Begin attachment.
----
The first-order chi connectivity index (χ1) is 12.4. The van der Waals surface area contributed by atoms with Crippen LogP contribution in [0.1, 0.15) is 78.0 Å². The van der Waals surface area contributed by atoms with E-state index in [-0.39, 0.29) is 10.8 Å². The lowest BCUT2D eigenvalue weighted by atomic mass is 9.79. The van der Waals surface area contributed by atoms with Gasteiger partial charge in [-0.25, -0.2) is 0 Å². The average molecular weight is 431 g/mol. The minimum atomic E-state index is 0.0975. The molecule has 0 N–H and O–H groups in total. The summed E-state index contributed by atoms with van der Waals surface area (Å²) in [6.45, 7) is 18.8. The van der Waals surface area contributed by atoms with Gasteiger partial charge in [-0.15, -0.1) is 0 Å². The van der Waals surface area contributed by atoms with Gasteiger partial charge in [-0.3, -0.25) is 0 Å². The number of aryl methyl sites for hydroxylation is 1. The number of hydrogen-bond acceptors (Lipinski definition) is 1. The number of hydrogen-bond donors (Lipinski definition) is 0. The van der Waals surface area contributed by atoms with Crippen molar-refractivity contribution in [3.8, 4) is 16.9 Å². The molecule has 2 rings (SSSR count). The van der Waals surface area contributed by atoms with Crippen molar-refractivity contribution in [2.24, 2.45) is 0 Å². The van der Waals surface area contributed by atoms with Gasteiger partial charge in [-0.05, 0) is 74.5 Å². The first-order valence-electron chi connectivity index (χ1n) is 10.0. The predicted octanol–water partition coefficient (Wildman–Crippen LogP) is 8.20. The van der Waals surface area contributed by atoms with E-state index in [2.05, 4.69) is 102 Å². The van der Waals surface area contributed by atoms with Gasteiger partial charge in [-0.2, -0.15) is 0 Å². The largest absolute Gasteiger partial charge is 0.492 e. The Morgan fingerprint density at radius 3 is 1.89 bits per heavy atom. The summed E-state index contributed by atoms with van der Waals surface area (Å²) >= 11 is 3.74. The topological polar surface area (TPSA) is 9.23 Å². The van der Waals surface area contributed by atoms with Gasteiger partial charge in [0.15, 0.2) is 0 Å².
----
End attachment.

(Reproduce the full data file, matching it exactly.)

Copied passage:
The first-order chi connectivity index (χ1) is 12.4. The van der Waals surface area contributed by atoms with Crippen LogP contribution in [0.1, 0.15) is 78.0 Å². The van der Waals surface area contributed by atoms with E-state index in [-0.39, 0.29) is 10.8 Å². The lowest BCUT2D eigenvalue weighted by atomic mass is 9.79. The van der Waals surface area contributed by atoms with Gasteiger partial charge in [-0.25, -0.2) is 0 Å². The average molecular weight is 431 g/mol. The minimum atomic E-state index is 0.0975. The molecule has 0 N–H and O–H groups in total. The summed E-state index contributed by atoms with van der Waals surface area (Å²) in [6.45, 7) is 18.8. The van der Waals surface area contributed by atoms with Gasteiger partial charge in [-0.15, -0.1) is 0 Å². The van der Waals surface area contributed by atoms with Gasteiger partial charge in [-0.3, -0.25) is 0 Å². The number of aryl methyl sites for hydroxylation is 1. The number of hydrogen-bond acceptors (Lipinski definition) is 1. The number of hydrogen-bond donors (Lipinski definition) is 0. The van der Waals surface area contributed by atoms with Crippen molar-refractivity contribution in [3.8, 4) is 16.9 Å². The molecule has 2 rings (SSSR count). The van der Waals surface area contributed by atoms with Crippen molar-refractivity contribution in [2.24, 2.45) is 0 Å². The van der Waals surface area contributed by atoms with Gasteiger partial charge in [-0.05, 0) is 74.5 Å². The first-order valence-electron chi connectivity index (χ1n) is 10.0. The predicted octanol–water partition coefficient (Wildman–Crippen LogP) is 8.20. The van der Waals surface area contributed by atoms with E-state index in [2.05, 4.69) is 102 Å². The van der Waals surface area contributed by atoms with Gasteiger partial charge in [-0.2, -0.15) is 0 Å². The largest absolute Gasteiger partial charge is 0.492 e. The Morgan fingerprint density at radius 3 is 1.89 bits per heavy atom. The summed E-state index contributed by atoms with van der Waals surface area (Å²) >= 11 is 3.74. The topological polar surface area (TPSA) is 9.23 Å². The van der Waals surface area contributed by atoms with Gasteiger partial charge in [0.15, 0.2) is 0 Å².